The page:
There is also no support in the Complaint for the assertion that, absent a finding that PCA's assets are unique, a legal remedy would be impracticable or speculative. In certain circumstances, the Court possesses equitable jurisdiction when a legal remedy would almost certainly be incomplete due to the full scope of a plaintiff's damages being not readily quantifiable.[11] However, "it must appear from the face of the complaint that a trier of fact would be unable to quantify damages."[12] The Complaint fails to indicate why damages could not be calculated for what seems to fundamentally be a breach of contract case. Although Plaintiffs argue that the pro forma projections that PCA's franchisor provided PCA were "incompetent and misleading, " it is not clear why a third party would not be able to adequately value a pain center franchise. Since Plaintiffs have provided no support beyond conclusory statements as to why a standard damages award would be impracticable or speculative, that argument, standing alone, fails to provide the Court with equitable jurisdiction.

However, the Court may exercise equitable jurisdiction when a plaintiff requests specific performance and the subject matter of the action is unique. In such a case, damages at law are presumptively insufficient. Plaintiffs seem to believe that the Court has subject matter jurisdiction to specially enforce all business combinations, and since an asset sale can be one form of business combination, the Court has jurisdiction to enforce the Asset Sale. However, as the Court has made clear, the "fundamental question" in whether specific performance to enforce a business combination is appropriate is: "is this a truly unique opportunity that cannot be adequately monetized."[13]

The essential question in establishing the Court's jurisdiction based on a request for an equitable remedy is always whether there is a "complete, practical and efficient" remedy at law.[14] The Complaint is mostly devoid of allegations that damages would not be an adequate remedy or that PCA's assets are unique. However, when determining whether equitable jurisdiction exists, the Court views the allegations in the Complaint "in light of what [Plaintiffs] really seek[] to gain by bringing [their] cause of action."[15] If the Court determines that the assets are "unique, rare, incapable of being reproduced, or of some special value to the owner that defies pecuniary estimate or valuation, equity may intervene . . . ."[16]Moreover, personal property may be deemed unique when one cannot purchase replacements in the market of equal kind and quality.[17]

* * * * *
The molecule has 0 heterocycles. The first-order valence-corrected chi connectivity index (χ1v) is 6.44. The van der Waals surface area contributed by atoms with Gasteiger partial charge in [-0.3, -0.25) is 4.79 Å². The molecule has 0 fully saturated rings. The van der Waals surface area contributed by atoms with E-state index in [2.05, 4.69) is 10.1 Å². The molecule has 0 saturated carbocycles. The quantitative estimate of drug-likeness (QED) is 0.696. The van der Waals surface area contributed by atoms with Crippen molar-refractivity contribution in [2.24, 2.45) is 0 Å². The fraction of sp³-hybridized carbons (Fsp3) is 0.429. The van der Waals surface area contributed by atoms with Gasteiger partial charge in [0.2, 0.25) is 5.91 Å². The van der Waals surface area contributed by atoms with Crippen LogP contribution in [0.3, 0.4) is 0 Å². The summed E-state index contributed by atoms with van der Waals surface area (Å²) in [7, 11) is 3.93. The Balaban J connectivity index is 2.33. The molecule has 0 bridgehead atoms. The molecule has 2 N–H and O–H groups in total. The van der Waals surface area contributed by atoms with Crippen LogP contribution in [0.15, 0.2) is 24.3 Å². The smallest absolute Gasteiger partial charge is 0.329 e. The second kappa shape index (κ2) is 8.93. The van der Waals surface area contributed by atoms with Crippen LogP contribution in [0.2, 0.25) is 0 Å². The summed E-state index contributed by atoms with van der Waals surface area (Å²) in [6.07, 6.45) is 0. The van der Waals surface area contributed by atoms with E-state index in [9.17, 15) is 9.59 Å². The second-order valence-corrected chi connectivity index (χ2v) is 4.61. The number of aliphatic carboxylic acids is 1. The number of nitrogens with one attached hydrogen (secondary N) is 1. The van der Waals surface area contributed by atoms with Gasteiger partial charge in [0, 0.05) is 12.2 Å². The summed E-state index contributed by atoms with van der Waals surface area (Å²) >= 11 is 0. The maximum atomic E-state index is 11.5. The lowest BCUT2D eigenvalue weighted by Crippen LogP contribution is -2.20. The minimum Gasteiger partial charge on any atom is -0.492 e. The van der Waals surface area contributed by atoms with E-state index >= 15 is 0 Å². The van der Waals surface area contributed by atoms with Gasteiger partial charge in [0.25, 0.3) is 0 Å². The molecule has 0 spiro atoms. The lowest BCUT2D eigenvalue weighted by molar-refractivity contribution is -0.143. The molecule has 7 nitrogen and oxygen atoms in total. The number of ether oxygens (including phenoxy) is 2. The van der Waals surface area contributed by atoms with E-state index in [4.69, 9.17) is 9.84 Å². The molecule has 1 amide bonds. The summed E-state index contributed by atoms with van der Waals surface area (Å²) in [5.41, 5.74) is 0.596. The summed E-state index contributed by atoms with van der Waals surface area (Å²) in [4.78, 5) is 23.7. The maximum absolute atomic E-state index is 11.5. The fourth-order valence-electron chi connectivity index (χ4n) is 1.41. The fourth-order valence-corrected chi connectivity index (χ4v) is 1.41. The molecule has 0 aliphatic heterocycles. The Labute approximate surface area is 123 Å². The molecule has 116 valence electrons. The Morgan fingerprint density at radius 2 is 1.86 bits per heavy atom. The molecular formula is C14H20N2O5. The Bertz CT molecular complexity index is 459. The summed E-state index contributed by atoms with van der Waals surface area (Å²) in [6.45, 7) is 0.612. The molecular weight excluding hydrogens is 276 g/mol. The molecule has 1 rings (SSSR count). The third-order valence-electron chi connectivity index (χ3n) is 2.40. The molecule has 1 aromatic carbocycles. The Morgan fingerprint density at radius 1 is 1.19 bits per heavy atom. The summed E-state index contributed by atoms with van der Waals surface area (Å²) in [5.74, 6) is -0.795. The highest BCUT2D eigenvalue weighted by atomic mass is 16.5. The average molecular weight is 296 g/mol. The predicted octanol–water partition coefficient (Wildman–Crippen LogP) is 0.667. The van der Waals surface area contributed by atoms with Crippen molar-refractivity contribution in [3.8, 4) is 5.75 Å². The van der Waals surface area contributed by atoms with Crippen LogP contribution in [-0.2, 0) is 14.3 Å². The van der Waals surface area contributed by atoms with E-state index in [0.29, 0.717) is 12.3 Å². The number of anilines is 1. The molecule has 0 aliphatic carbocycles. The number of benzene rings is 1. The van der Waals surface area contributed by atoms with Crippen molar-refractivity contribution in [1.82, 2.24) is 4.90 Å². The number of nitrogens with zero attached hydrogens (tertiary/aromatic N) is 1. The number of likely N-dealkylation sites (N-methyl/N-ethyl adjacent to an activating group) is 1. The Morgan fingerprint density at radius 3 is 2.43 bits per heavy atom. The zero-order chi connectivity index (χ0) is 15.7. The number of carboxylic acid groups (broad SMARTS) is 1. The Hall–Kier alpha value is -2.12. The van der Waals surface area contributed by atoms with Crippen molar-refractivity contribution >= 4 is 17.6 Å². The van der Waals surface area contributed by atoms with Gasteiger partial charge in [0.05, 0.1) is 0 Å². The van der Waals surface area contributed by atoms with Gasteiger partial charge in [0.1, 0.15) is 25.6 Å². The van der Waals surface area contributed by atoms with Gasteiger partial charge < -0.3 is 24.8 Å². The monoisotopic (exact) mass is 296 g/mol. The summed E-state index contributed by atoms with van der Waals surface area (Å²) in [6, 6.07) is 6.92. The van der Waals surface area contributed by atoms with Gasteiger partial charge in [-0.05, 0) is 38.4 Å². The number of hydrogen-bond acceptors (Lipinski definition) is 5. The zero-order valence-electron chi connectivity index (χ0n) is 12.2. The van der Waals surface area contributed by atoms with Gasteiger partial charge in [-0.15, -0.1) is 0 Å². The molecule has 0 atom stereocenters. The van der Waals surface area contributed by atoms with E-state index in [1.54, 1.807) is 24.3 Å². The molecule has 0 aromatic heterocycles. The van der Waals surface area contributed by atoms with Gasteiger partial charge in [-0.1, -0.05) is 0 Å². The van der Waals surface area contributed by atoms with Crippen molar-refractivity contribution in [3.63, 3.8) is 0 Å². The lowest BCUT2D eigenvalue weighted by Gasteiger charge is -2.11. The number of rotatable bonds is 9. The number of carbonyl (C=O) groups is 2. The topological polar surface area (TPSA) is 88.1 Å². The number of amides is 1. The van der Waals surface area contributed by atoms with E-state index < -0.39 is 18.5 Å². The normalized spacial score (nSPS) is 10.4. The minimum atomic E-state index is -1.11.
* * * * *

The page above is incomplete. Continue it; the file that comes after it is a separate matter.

Although the Court is largely uninformed of the nature of PCA's assets, there are facts suggesting that Plaintiffs seek property that cannot be obtained in the market. The Complaint alleges that Willis worked hard to turn PCA around from a failing business to a profitable one. She presumably became familiar with PCA's business during her tenure with the company. Willis may be able to utilize PCA's assets more effectively than different, but similar, assets potentially obtainable in the market. Therefore, PCA's collection of assets may have special value. Further, PCA apparently has exclusive franchise rights in Blacksburg, Virginia. The Complaint alleges that PIPC was to take over the Blacksburg operations of PCA after the Asset Sale, and by their very nature, exclusive rights cannot be obtained from another source.